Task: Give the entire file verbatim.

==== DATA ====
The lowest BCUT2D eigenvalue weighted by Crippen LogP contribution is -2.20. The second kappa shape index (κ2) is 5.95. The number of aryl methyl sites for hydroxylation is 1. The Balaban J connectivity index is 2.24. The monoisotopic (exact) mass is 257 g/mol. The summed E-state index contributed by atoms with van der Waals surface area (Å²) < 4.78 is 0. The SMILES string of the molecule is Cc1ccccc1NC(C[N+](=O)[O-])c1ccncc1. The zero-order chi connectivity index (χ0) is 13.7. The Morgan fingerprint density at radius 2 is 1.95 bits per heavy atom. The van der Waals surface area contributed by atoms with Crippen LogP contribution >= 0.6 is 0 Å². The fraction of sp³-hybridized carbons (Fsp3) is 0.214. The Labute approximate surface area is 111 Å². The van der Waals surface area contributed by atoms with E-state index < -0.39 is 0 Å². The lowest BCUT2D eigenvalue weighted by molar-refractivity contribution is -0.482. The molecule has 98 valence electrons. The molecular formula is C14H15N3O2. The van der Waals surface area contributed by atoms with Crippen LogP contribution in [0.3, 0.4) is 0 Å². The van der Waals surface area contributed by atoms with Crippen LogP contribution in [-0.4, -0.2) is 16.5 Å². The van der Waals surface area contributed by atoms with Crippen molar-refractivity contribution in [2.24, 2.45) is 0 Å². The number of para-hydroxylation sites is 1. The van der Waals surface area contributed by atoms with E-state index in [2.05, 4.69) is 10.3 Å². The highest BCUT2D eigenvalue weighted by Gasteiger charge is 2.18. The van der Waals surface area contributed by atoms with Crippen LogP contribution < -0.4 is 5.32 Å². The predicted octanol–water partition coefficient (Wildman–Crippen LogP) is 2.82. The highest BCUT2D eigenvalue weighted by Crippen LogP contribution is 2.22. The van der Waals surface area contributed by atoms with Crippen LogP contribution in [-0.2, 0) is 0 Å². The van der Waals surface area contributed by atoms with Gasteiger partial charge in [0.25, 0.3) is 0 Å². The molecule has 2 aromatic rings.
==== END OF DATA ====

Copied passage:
The lowest BCUT2D eigenvalue weighted by Crippen LogP contribution is -2.20. The second kappa shape index (κ2) is 5.95. The number of aryl methyl sites for hydroxylation is 1. The Balaban J connectivity index is 2.24. The monoisotopic (exact) mass is 257 g/mol. The summed E-state index contributed by atoms with van der Waals surface area (Å²) < 4.78 is 0. The SMILES string of the molecule is Cc1ccccc1NC(C[N+](=O)[O-])c1ccncc1. The zero-order chi connectivity index (χ0) is 13.7. The Morgan fingerprint density at radius 2 is 1.95 bits per heavy atom. The van der Waals surface area contributed by atoms with Crippen LogP contribution >= 0.6 is 0 Å². The fraction of sp³-hybridized carbons (Fsp3) is 0.214. The Labute approximate surface area is 111 Å². The van der Waals surface area contributed by atoms with E-state index < -0.39 is 0 Å². The lowest BCUT2D eigenvalue weighted by molar-refractivity contribution is -0.482. The molecule has 98 valence electrons. The molecular formula is C14H15N3O2. The van der Waals surface area contributed by atoms with Crippen LogP contribution in [0.3, 0.4) is 0 Å². The van der Waals surface area contributed by atoms with Crippen LogP contribution in [-0.4, -0.2) is 16.5 Å². The van der Waals surface area contributed by atoms with Crippen molar-refractivity contribution in [2.24, 2.45) is 0 Å². The number of para-hydroxylation sites is 1. The van der Waals surface area contributed by atoms with E-state index in [2.05, 4.69) is 10.3 Å². The highest BCUT2D eigenvalue weighted by Gasteiger charge is 2.18. The van der Waals surface area contributed by atoms with Crippen LogP contribution < -0.4 is 5.32 Å². The predicted octanol–water partition coefficient (Wildman–Crippen LogP) is 2.82. The highest BCUT2D eigenvalue weighted by Crippen LogP contribution is 2.22. The van der Waals surface area contributed by atoms with Crippen LogP contribution in [-0.2, 0) is 0 Å². The van der Waals surface area contributed by atoms with Gasteiger partial charge in [0.25, 0.3) is 0 Å². The molecule has 2 aromatic rings.